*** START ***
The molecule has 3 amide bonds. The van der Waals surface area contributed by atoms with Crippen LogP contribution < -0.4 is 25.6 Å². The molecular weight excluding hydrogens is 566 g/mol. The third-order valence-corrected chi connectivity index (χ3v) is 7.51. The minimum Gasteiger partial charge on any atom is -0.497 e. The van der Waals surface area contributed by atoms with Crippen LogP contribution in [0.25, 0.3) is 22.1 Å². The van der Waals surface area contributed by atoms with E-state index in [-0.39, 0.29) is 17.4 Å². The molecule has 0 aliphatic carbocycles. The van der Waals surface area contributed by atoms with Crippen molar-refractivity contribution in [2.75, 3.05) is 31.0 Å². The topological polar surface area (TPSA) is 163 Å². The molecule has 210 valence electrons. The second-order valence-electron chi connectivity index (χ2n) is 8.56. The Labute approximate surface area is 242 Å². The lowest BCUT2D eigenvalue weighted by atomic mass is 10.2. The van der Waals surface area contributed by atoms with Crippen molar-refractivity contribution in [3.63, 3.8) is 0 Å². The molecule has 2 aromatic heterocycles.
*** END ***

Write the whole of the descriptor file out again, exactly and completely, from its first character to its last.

The molecule has 3 amide bonds. The van der Waals surface area contributed by atoms with Crippen LogP contribution < -0.4 is 25.6 Å². The molecular weight excluding hydrogens is 566 g/mol. The third-order valence-corrected chi connectivity index (χ3v) is 7.51. The minimum Gasteiger partial charge on any atom is -0.497 e. The van der Waals surface area contributed by atoms with Crippen LogP contribution in [0.25, 0.3) is 22.1 Å². The van der Waals surface area contributed by atoms with E-state index in [-0.39, 0.29) is 17.4 Å². The molecule has 0 aliphatic carbocycles. The van der Waals surface area contributed by atoms with Crippen molar-refractivity contribution in [2.75, 3.05) is 31.0 Å². The topological polar surface area (TPSA) is 163 Å². The molecule has 210 valence electrons. The second-order valence-electron chi connectivity index (χ2n) is 8.56. The Labute approximate surface area is 242 Å². The lowest BCUT2D eigenvalue weighted by atomic mass is 10.2. The van der Waals surface area contributed by atoms with Crippen molar-refractivity contribution in [3.63, 3.8) is 0 Å². The molecule has 2 aromatic heterocycles.